h2>LP  REVIEW

 

DB NHC Deluxe

 

Many of you will be aware that our miscreant cultural wordsmith Sean Bw Parker has form with David Bowie, so it shouldn’t come as a surprise when he lambasts the latest attempt to flog the great dame’s back catalogue, with the recently laboured  Nothing Has Changed collection.  Sean, ever the avid fan, turns his attention to the extended ‘deluxe’ version, and founds (as the golden era Hip hop duo, Nice & Smooth summed it up on their 1991 LP)  ‘Ain’t a damn thing changed’ , as its business as usual for the thin white duke.


David Bowie  ‘Nothing Has Changed’  (Deluxe Edition)

 

One more wheeling out of a near-dead corpse to prop up the rotting/rotten foundations of a spluttering, gasping, if not finished industry. Like most serious lovers of music, I cherish Mr Bowie as much as a long lost great uncle confined to the corners of some multi-millionaire’s care home in Vermont should be cherished – but come on, enough is enough. If EMI, RCA, Rykodisc etc haven’t had enough of violating Ziggy Stardust and the Thin White Duke’s corpse by now, we all must be missing something.

I’ve never met a musician or indeed music lover who didn’t love Bowie, for good reason. His work rarely fell below utterly inspiring between 1969 and 1980. But we are surrounded by Martin Luther King levels of universal praise, and that can’t help but grate some. Unqualified as I am to critique MLK particularly (not sure which qualifications that requires), but CDs one and two of Nothing Has Changed are a PR attempt in trying to rehabilitate a bunch of legend-flogging old toss.

‘NHC’ is arranged chronologically backwards, so we start with the admirably obtuse new-jazz ‘Sue (Or In A Season of Crime)’, and it’s even bitchier little sister ‘Tis A Pity She’s A Whore’ follow shortly. Mr Jones at his most unlistenable, which is to be applauded, whilst not necessarily listened to. But the truth is it’s a lame start, with two CDs of legacy-grooming dross before you get to anything substantial, on CD3. And CD3 is unremittingly full of fantastic brilliance, an androgyne alien on a par with the imagination of Picasso, wit of Lennon and ambition of Dali.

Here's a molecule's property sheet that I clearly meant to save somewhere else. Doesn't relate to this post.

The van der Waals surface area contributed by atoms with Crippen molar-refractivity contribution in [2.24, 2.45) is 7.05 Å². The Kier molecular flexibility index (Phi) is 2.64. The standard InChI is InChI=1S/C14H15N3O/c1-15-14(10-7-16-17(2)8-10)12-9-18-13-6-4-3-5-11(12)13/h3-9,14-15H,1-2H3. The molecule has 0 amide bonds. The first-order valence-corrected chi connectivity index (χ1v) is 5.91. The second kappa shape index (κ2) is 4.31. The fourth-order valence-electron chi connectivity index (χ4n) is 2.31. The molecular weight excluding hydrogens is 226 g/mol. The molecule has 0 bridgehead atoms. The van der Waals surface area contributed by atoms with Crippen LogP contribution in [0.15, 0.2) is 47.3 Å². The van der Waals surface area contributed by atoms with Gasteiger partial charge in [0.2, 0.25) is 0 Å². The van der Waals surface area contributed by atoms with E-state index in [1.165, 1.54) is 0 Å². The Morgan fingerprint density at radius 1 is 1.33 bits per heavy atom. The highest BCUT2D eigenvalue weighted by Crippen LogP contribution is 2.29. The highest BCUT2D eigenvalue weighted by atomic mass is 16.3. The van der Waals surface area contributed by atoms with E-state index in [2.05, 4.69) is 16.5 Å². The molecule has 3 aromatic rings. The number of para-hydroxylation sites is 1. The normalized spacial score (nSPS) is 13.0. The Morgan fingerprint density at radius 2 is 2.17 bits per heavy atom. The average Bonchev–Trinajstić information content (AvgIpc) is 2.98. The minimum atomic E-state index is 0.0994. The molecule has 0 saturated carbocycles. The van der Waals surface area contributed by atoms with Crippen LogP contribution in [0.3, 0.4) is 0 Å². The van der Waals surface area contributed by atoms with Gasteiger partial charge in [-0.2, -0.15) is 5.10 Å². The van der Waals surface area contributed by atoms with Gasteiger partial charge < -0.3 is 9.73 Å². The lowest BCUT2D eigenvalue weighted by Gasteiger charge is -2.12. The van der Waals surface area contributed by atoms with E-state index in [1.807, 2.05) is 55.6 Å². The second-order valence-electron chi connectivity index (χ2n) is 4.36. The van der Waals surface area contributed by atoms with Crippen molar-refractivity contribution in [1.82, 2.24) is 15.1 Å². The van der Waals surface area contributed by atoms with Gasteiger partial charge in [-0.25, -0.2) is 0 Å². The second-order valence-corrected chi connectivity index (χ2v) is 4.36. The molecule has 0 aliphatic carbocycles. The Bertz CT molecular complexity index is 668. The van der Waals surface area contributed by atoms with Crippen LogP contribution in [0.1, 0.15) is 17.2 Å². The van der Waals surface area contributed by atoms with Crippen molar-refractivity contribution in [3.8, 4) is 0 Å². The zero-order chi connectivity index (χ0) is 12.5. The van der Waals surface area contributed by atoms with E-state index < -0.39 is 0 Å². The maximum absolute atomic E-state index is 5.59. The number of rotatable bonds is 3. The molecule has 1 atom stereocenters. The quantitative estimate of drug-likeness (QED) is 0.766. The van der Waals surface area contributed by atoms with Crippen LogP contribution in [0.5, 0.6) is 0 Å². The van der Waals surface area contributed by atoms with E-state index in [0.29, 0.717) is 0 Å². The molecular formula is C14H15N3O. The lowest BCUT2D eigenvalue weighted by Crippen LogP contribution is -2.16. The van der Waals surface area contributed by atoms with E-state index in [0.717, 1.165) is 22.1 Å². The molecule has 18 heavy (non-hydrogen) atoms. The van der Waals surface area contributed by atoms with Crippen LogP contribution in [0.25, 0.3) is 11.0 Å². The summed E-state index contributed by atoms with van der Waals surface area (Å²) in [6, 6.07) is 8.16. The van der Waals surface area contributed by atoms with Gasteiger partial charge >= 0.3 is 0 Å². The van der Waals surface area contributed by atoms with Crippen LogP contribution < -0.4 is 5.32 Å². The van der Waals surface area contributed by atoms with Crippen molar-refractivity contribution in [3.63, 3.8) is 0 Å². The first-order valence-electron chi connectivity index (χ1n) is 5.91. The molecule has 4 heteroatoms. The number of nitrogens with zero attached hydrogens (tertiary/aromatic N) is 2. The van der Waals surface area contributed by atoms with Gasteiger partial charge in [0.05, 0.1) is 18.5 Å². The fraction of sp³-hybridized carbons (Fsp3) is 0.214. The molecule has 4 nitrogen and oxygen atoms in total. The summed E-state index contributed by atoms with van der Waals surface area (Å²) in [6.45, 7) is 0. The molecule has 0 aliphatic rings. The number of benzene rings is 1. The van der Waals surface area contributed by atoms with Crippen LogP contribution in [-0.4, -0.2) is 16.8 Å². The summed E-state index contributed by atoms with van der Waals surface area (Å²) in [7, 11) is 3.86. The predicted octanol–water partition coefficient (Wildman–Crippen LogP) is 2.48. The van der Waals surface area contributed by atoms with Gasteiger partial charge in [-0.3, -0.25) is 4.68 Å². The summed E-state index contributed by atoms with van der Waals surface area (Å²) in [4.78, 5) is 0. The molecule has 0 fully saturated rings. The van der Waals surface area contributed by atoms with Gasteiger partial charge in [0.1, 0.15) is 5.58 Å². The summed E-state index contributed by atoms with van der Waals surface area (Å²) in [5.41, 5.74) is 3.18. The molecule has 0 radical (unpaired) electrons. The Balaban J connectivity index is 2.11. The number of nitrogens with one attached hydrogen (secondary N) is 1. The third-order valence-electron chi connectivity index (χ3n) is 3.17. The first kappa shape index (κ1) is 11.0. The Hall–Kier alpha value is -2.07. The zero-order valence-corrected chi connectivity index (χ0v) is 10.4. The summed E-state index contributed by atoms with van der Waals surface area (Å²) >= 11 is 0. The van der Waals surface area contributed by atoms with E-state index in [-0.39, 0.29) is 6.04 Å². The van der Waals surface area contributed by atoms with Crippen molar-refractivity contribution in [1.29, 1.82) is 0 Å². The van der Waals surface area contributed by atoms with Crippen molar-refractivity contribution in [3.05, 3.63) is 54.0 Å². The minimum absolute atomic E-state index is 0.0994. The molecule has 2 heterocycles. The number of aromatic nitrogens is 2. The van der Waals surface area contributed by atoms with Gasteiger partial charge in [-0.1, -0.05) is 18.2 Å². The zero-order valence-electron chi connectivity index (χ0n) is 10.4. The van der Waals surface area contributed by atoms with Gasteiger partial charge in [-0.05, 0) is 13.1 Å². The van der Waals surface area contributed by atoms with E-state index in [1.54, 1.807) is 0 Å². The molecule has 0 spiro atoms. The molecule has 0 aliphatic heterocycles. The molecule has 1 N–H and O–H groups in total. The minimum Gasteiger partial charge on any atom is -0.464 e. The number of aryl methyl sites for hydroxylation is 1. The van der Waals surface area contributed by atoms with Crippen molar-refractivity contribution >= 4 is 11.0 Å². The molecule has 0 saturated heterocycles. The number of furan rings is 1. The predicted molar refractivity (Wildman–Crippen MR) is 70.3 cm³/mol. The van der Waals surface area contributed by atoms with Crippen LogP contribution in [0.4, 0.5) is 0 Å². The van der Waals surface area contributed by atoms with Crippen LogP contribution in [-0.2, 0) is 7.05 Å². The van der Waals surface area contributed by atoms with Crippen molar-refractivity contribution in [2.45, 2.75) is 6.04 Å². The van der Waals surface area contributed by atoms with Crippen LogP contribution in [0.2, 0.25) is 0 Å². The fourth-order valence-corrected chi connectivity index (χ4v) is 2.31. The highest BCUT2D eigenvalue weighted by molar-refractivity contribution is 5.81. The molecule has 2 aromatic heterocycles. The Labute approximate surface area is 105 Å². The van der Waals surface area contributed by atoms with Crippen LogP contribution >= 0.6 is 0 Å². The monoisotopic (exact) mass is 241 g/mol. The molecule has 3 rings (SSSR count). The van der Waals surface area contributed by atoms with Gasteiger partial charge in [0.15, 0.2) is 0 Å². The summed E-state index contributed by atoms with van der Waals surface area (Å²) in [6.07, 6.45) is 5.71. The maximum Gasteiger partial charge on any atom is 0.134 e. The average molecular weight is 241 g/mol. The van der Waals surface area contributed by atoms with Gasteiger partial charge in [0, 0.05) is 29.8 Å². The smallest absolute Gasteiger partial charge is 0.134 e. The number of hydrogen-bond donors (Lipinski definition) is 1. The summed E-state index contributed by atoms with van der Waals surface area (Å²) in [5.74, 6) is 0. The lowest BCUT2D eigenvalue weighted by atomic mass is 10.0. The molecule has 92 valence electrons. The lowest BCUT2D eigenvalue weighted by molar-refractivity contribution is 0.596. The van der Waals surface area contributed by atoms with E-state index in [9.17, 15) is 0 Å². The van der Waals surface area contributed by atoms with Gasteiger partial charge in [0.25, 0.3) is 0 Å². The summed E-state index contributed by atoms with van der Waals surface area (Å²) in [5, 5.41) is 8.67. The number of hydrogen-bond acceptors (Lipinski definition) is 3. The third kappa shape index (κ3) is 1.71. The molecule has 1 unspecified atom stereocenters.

‘Let’s Dance’ is imprinted in a certain generation’s memory as wonderful, but it’s naff, polishing up a singer who was ready to get rich. Some of the 90s and 00s stuff is quite good, ‘New Killer Star’ and Where Are We Now?’ particularly – but only because it was lovely to hear the old bugger’s voice again.

Nothing Has Changed is yet another cynical punch in the face of music lovers who are well aware there is basically nothing in the mainstream to buy anymore. Bowie’s two new songs are refreshing in as much as he is still desperate to out-freak Scott Walker – but that ship really sailed two decades ago, darling. Don’t worry, the first (or is it last?) CD will take you where you need to go.

 

 

To counter some of Sean’s charges, especially in reference to his 80s and early 90s legacy, here is another chance to catch your humble editors complete albums guide (including Labyrinth and Tin Machine no less); first posted on God Is In The TV in 2013. Click on the images below…

 

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